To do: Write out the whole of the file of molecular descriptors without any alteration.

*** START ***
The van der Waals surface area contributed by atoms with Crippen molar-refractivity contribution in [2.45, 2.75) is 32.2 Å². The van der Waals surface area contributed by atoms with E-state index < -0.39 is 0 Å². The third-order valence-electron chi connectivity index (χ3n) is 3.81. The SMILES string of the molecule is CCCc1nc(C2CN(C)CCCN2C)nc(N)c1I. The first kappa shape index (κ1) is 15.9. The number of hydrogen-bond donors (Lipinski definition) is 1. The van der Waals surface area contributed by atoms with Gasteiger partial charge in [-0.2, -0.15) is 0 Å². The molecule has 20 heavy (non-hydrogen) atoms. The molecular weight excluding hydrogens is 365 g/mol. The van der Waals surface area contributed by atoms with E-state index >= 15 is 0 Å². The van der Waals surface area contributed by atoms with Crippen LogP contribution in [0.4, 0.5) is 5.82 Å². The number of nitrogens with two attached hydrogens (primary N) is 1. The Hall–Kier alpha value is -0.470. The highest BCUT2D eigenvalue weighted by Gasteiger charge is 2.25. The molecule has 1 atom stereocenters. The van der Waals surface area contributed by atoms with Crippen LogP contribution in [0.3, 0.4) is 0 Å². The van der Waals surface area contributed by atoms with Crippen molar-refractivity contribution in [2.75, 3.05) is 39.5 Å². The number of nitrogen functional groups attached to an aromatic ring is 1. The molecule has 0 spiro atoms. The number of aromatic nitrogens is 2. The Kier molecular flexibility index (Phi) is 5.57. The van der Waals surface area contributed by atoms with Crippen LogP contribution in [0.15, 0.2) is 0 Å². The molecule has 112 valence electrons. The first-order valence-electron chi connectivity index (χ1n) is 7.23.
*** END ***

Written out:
The van der Waals surface area contributed by atoms with Crippen molar-refractivity contribution in [2.45, 2.75) is 32.2 Å². The van der Waals surface area contributed by atoms with E-state index < -0.39 is 0 Å². The third-order valence-electron chi connectivity index (χ3n) is 3.81. The SMILES string of the molecule is CCCc1nc(C2CN(C)CCCN2C)nc(N)c1I. The first kappa shape index (κ1) is 15.9. The number of hydrogen-bond donors (Lipinski definition) is 1. The van der Waals surface area contributed by atoms with Gasteiger partial charge in [-0.2, -0.15) is 0 Å². The molecule has 20 heavy (non-hydrogen) atoms. The molecular weight excluding hydrogens is 365 g/mol. The van der Waals surface area contributed by atoms with E-state index >= 15 is 0 Å². The van der Waals surface area contributed by atoms with Crippen LogP contribution in [0.4, 0.5) is 5.82 Å². The number of nitrogens with two attached hydrogens (primary N) is 1. The Hall–Kier alpha value is -0.470. The highest BCUT2D eigenvalue weighted by Gasteiger charge is 2.25. The molecule has 1 atom stereocenters. The van der Waals surface area contributed by atoms with Crippen LogP contribution in [0.3, 0.4) is 0 Å². The van der Waals surface area contributed by atoms with Crippen molar-refractivity contribution in [2.75, 3.05) is 39.5 Å². The number of nitrogen functional groups attached to an aromatic ring is 1. The molecule has 0 spiro atoms. The number of aromatic nitrogens is 2. The Kier molecular flexibility index (Phi) is 5.57. The van der Waals surface area contributed by atoms with Crippen LogP contribution in [0.15, 0.2) is 0 Å². The molecule has 112 valence electrons. The first-order valence-electron chi connectivity index (χ1n) is 7.23.